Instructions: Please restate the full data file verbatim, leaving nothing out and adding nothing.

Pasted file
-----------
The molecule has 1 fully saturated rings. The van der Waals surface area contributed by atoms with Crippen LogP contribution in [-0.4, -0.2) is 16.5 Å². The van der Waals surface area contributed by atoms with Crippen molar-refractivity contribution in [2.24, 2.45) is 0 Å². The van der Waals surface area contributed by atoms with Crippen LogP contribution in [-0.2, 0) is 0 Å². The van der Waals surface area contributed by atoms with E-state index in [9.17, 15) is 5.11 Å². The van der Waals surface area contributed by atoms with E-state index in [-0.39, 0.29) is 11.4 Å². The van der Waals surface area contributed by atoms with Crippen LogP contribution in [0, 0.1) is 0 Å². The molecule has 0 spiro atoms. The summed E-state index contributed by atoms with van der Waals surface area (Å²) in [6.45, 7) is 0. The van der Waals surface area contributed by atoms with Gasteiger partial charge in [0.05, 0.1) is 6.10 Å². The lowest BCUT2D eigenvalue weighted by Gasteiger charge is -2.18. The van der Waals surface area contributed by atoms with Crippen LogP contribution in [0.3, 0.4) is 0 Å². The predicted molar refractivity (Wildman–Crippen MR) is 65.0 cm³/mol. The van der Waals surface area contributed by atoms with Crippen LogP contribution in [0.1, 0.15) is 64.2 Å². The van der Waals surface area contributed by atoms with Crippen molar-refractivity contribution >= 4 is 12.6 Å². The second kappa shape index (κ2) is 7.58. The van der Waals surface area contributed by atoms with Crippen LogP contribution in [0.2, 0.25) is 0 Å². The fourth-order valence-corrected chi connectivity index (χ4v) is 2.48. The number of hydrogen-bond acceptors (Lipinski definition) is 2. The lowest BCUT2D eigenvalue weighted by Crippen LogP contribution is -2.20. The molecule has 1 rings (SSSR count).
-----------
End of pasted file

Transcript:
The molecule has 1 fully saturated rings. The van der Waals surface area contributed by atoms with Crippen LogP contribution in [-0.4, -0.2) is 16.5 Å². The van der Waals surface area contributed by atoms with Crippen molar-refractivity contribution in [2.24, 2.45) is 0 Å². The van der Waals surface area contributed by atoms with Crippen LogP contribution in [-0.2, 0) is 0 Å². The van der Waals surface area contributed by atoms with E-state index in [9.17, 15) is 5.11 Å². The van der Waals surface area contributed by atoms with E-state index in [-0.39, 0.29) is 11.4 Å². The van der Waals surface area contributed by atoms with Crippen LogP contribution in [0, 0.1) is 0 Å². The molecule has 0 spiro atoms. The summed E-state index contributed by atoms with van der Waals surface area (Å²) in [6.45, 7) is 0. The van der Waals surface area contributed by atoms with Gasteiger partial charge in [0.05, 0.1) is 6.10 Å². The lowest BCUT2D eigenvalue weighted by Gasteiger charge is -2.18. The van der Waals surface area contributed by atoms with Crippen LogP contribution in [0.3, 0.4) is 0 Å². The predicted molar refractivity (Wildman–Crippen MR) is 65.0 cm³/mol. The van der Waals surface area contributed by atoms with Crippen LogP contribution in [0.1, 0.15) is 64.2 Å². The van der Waals surface area contributed by atoms with Crippen molar-refractivity contribution >= 4 is 12.6 Å². The second kappa shape index (κ2) is 7.58. The van der Waals surface area contributed by atoms with Crippen LogP contribution in [0.2, 0.25) is 0 Å². The fourth-order valence-corrected chi connectivity index (χ4v) is 2.48. The number of hydrogen-bond acceptors (Lipinski definition) is 2. The lowest BCUT2D eigenvalue weighted by Crippen LogP contribution is -2.20. The molecule has 1 rings (SSSR count).